Discussion on Reservoir Management at Stenlille
The volume of gas injected/withdrawn in zone 1-3 per year for the different wells is indicated by the curves shown in figure 6a and depict a gradually increasing trend during the establishment of zone 1-3 through the ‘90s. The downward swings in the curves are seen whenever wells were used for withdrawal. For zone 5 the injector/withdrawal curves as shown in figure 6b from 1995, where wells ST-2, 8, 14, 16 and 18 are seen as the main injectors, though the contribution of ST-2 has been minimal. However, if we look at a longer time span, say to 2017 as shown in figure 6c, we see that after 2010 it was used to inject a smaller amount of gas. Notice, most of the wells are annually made to shift between their roles from injection to withdrawal and vice-versa. The vertical black line on both graphs is a reference point for the Stenlille 3-D seismic acquisition between August and October 1997. The total gas (cumulative sum of injection minus withdrawal) volumes for zones 1-3 and 5 from the wells indicated in the inset are shown in orange and blue. The fall and rise in the gas volume as seen on the two curves is related to the injection and withdrawal cycles.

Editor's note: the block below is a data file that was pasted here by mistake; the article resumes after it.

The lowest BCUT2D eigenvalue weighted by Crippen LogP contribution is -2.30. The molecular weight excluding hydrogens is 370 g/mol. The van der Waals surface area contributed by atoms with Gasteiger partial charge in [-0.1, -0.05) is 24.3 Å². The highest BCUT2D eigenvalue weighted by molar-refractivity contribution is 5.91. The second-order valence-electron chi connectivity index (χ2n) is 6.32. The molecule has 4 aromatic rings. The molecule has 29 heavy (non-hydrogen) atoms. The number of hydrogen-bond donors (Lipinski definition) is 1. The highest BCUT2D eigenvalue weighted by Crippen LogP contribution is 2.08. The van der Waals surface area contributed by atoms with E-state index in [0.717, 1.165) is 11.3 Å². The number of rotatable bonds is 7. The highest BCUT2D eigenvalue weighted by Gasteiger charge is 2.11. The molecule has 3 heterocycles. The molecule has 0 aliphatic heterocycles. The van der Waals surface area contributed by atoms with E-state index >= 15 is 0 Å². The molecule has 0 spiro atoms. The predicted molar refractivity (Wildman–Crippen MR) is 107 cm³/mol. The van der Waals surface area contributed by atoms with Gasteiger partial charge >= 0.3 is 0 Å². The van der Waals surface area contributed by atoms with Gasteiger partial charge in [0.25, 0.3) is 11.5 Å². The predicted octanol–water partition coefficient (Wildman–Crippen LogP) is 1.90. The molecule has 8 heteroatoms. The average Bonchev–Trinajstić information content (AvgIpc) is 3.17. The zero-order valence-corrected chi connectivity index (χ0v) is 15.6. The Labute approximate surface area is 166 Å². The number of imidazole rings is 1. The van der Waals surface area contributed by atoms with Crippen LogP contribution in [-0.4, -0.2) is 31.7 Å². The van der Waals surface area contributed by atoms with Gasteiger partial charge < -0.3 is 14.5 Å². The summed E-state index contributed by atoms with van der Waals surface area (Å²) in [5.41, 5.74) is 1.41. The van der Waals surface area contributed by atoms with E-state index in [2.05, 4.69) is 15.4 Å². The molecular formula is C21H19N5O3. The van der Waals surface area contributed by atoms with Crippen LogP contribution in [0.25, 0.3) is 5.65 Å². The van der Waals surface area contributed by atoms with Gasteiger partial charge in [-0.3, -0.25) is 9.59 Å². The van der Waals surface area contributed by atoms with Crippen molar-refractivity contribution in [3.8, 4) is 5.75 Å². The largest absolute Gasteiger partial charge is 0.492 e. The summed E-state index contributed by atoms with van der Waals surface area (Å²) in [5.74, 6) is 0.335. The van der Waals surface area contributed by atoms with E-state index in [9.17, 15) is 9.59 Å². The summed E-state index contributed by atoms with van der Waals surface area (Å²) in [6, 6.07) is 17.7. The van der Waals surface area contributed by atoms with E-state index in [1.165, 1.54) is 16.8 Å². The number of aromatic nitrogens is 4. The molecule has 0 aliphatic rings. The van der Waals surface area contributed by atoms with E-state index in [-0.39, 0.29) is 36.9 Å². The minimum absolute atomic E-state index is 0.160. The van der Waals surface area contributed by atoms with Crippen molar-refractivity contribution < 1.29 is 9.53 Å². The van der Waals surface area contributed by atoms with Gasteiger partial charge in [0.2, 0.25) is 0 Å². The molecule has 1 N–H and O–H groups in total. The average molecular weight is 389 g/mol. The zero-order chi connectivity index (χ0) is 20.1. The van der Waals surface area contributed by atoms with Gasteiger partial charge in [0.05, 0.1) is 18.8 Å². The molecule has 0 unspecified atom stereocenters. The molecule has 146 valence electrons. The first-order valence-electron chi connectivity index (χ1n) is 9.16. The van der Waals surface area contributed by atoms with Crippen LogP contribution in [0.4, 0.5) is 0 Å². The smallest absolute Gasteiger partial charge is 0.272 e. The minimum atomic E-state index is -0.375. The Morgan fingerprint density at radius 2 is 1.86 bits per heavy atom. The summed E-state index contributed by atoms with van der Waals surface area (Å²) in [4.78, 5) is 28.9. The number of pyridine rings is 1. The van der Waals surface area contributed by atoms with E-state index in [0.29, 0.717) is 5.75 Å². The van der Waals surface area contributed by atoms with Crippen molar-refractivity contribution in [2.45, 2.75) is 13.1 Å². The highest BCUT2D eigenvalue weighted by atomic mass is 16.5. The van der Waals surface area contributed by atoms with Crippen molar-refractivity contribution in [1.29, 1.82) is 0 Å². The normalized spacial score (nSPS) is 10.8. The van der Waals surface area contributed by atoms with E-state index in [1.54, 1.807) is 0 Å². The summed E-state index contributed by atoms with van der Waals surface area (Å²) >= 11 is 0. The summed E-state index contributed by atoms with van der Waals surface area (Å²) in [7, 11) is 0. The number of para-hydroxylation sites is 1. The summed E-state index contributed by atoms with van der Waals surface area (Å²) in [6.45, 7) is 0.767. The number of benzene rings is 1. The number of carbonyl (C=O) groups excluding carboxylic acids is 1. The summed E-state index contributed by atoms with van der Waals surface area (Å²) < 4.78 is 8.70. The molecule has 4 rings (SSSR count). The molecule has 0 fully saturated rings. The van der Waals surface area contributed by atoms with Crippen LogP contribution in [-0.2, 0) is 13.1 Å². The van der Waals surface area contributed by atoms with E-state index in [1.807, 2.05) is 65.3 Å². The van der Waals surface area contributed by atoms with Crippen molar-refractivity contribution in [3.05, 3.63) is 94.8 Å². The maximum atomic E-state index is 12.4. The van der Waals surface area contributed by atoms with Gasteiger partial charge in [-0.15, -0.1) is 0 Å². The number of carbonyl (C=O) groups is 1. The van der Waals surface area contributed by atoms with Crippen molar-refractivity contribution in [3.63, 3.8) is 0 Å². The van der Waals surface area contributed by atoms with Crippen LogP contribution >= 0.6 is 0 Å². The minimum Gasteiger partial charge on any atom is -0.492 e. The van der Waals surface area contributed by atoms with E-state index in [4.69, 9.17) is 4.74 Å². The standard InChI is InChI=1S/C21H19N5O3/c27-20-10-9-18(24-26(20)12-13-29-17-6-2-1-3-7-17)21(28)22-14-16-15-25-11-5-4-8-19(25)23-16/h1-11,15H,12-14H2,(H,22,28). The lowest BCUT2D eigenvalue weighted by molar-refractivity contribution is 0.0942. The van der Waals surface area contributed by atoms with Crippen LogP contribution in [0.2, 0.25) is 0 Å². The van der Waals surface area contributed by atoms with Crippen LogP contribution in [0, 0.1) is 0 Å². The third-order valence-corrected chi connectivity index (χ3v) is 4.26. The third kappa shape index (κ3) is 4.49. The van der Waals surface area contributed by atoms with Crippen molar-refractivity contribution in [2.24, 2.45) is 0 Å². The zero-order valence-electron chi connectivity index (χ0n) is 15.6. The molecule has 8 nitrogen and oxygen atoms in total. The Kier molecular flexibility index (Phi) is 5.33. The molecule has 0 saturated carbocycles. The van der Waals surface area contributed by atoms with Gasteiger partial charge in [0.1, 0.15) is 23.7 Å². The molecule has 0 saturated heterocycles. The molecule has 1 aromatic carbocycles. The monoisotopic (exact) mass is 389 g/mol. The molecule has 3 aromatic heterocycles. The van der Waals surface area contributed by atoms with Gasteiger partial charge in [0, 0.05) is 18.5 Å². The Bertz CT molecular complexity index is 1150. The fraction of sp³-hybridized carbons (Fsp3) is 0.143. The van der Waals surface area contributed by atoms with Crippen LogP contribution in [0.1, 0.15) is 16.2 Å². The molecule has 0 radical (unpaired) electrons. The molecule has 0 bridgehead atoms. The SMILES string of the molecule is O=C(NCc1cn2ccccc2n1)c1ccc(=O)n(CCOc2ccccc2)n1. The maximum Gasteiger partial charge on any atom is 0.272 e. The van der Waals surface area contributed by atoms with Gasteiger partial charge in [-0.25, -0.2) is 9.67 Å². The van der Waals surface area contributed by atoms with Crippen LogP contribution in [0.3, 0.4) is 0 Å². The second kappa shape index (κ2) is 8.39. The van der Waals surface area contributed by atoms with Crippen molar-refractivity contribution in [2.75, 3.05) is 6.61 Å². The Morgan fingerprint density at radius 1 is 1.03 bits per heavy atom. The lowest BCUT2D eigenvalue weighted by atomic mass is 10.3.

As stated earlier, the analysis attempted was carried out on poststack seismic data acquired and processed in 1997. Further research could include reprocessing of the data to benefit from modern processing techniques. Not only would prestack seismic data become available for running simultaneous impedance inversion to constrain the non-unique solutions, but an accurate velocity model could be generated and used for performing a robust depth conversion. Using the detailed historical injection/withdrawal data available, different volumetric calculations could be carried out and compared with the total gas registered at the time of acquisition of the seismic survey. Not only this, if the Stenlille area is declared to be the site for the first onshore CO₂ storage demonstration in Denmark, the maps that have been shown above would become very valuable in a reservoir management context, as small deviations between the maps could help to improve understanding of fluid movement within the reservoir. Also, the fluid migration simulations will be crucial for the reservoir management team, which could also benefit from additional time-lapse surveys.
In this article the application of phase decomposition has been introduced as a reservoir management tool, with the odd phase component (sum of plus-90-degrees and negative-90-degrees phase components) showing better correlation with the wells that control the injection and withdrawal of natural gas in the Stenlille reservoir zones. The present application of an odd phase component has been attempted on legacy data, but in the likely scenario in which the legacy data were reprocessed to take advantage of the modern reprocessing techniques and their value-addition, it is anticipated that more accurate results would be forthcoming.